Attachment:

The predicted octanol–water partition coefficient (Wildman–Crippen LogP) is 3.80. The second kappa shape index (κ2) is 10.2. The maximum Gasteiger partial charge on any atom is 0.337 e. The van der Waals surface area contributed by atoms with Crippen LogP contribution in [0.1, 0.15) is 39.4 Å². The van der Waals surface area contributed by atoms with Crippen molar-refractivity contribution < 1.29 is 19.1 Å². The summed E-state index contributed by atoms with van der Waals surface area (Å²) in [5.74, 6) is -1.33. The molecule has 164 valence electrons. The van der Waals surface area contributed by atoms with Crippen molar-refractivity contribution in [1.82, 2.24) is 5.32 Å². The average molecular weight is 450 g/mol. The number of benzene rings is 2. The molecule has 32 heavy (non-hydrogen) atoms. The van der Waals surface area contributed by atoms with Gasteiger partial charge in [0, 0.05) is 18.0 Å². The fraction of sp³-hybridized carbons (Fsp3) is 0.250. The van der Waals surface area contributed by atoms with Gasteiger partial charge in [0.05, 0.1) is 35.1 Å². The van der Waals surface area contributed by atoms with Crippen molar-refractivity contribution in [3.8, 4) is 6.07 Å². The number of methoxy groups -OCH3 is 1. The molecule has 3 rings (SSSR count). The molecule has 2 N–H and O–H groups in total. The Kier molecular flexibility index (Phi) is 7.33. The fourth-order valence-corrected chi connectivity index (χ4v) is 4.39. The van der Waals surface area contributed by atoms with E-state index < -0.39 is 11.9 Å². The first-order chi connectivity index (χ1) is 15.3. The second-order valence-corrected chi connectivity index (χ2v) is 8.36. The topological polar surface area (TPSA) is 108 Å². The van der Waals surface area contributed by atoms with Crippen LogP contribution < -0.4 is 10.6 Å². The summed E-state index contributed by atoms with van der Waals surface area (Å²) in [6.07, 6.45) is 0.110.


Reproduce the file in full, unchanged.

The predicted octanol–water partition coefficient (Wildman–Crippen LogP) is 3.80. The second kappa shape index (κ2) is 10.2. The maximum Gasteiger partial charge on any atom is 0.337 e. The van der Waals surface area contributed by atoms with Crippen LogP contribution in [0.1, 0.15) is 39.4 Å². The van der Waals surface area contributed by atoms with Crippen molar-refractivity contribution < 1.29 is 19.1 Å². The summed E-state index contributed by atoms with van der Waals surface area (Å²) in [5.74, 6) is -1.33. The molecule has 164 valence electrons. The van der Waals surface area contributed by atoms with Crippen molar-refractivity contribution in [1.82, 2.24) is 5.32 Å². The average molecular weight is 450 g/mol. The number of benzene rings is 2. The molecule has 32 heavy (non-hydrogen) atoms. The van der Waals surface area contributed by atoms with Gasteiger partial charge in [0, 0.05) is 18.0 Å². The fraction of sp³-hybridized carbons (Fsp3) is 0.250. The van der Waals surface area contributed by atoms with Gasteiger partial charge in [0.05, 0.1) is 35.1 Å². The van der Waals surface area contributed by atoms with Crippen molar-refractivity contribution in [3.8, 4) is 6.07 Å². The number of methoxy groups -OCH3 is 1. The molecule has 3 rings (SSSR count). The molecule has 2 N–H and O–H groups in total. The Kier molecular flexibility index (Phi) is 7.33. The fourth-order valence-corrected chi connectivity index (χ4v) is 4.39. The van der Waals surface area contributed by atoms with E-state index < -0.39 is 11.9 Å². The first-order chi connectivity index (χ1) is 15.3. The second-order valence-corrected chi connectivity index (χ2v) is 8.36. The topological polar surface area (TPSA) is 108 Å². The van der Waals surface area contributed by atoms with Crippen LogP contribution < -0.4 is 10.6 Å². The summed E-state index contributed by atoms with van der Waals surface area (Å²) in [6.07, 6.45) is 0.110.